How To Make Sure You’re Getting The Internet Speeds You’re Paying For

How To Make Sure You’re Getting The Internet Speeds You’re Paying For

Image: Shutterstock

It’s probably been a while since you signed up for internet service, but you should have an idea of how fast your plan is. If not, give your ISP a call. Write down your plan’s maximum download and upload speeds. You can then use these speed-testing websites to see just your wifi’s actual performance stacks up to what you’re theoretically paying for.

Before you begin, one quick word on testing: You’ll want to run a few speed tests at different times of the day across different sites, just in case your connection is suffering from congestion or any of the sites are under-reporting your speeds for whatever reason.

Fast by Netflix

Screenshot: certainly lives up to its name, providing you with an almost immediate measurement of your download speeds in Mbps (megabits per second). If you click on “Show More Info” once the site’s measurement is finished, you can also test your upload speed and latency – how long it takes a webpage to start loading after you click a link.


The speeds you see when testing your internet connection in the morning might not reflect the speeds you can expect to get in the afternoon or at night, when everyone is firing up Netflix after work. With, you can keep a tab open in your web browser and automatically measure your internet speed at different intervals throughout the day, which can help you figure out whether your ISP or your bandwidth-hogging neighbours are to blame for your connection.

Ookla Speedtest

Screenshot: Ookla Speedtest

The Ookla Speedtest measures your download speed, upload speed, and latency, and separate apps are also available for checking the same statistics on iOS, Android, and your Windows or Mac computer. Create an account to save your results and chart all of your readings, which can help you figure out whether your speeds are falling (or improving) over long-term testing.

Measurement Lab Network Diagnostic Tool

Screenshot: M-Lab Network Diagnostic Tool

If you need more detailed information than some of the other internet speed tests provide, consider Measurement Lab’s Network Diagnostic Tool. It isn’t flashy at first – giving you basic information on latency, download speeds, and upload speeds – but selecting the Details tab will show you even more advanced information: your packet loss, any network congestion, duplex mismatches, and whether it thinks you might have a cable fault (to name a few options).

SourceForge Internet Speed Test

Numbers only tell so much of a story. You can run a bunch of tests, sure, but how much speed do you really need to stream a movie or play an online game? SourceForge’s Internet Speed Test gives you many of the same statistics as our other options, but it also recommends services you’ll be able to use (or should avoid) based on your ping, download and upload speeds, and a combination of your packet loss, jitter, and latency. You’ll know, rather quickly, whether services like Skype, Netflix, or VoIP are worth trying on your connection.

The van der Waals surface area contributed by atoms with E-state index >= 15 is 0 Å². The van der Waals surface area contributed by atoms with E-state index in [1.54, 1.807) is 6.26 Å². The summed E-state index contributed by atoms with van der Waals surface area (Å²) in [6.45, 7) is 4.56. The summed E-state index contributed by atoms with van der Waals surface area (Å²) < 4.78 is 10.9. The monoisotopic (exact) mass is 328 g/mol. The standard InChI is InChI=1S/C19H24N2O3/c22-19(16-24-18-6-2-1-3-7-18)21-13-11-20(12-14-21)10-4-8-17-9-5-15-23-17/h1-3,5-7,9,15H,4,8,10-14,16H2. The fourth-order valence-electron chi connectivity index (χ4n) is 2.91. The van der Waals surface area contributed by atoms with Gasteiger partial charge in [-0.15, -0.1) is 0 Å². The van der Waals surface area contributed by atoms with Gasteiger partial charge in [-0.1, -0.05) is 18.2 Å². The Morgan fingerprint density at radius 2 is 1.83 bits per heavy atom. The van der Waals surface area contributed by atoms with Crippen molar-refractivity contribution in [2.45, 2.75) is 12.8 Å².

• so the title should really be how you can test your internet connection speed.

    You can then use these speed-testing websites to see just your wifi’s actual performance stacks up to what you’re theoretically paying for.

    these websites will do nothing to test your wifi

  • Having conducted these tests exhaustively and found TPG to be providing me with nowhere near what I’m paying for (despite living ~300m from my exchange and theoretically should be getting close to the maximum), do you have any tips for how I can persuade them to purchase more units in what is obviously an over-subscribed region for them? Or is it just a question of jump ship to a more predictable supplier?

    • Well first things first. Are you aware of what internet you have? ADSL, FTTN, FTTP?
      if it’s FTTP it doesn’t matter how far away you are from the exchange. What counts is how much bandwidth they buy from nbn.
      FTTN is a similar sceanrio but distance to the node does count. As well as in home wiring, lead in cable, and the copper network cables going from the FTTN node to the pillar, and pillar to your lead in cable.

      If you have nbn FTTP/FTTN scout out Aussie Broadband, they’re pretty decent and reliable.

Log in to comment on this story!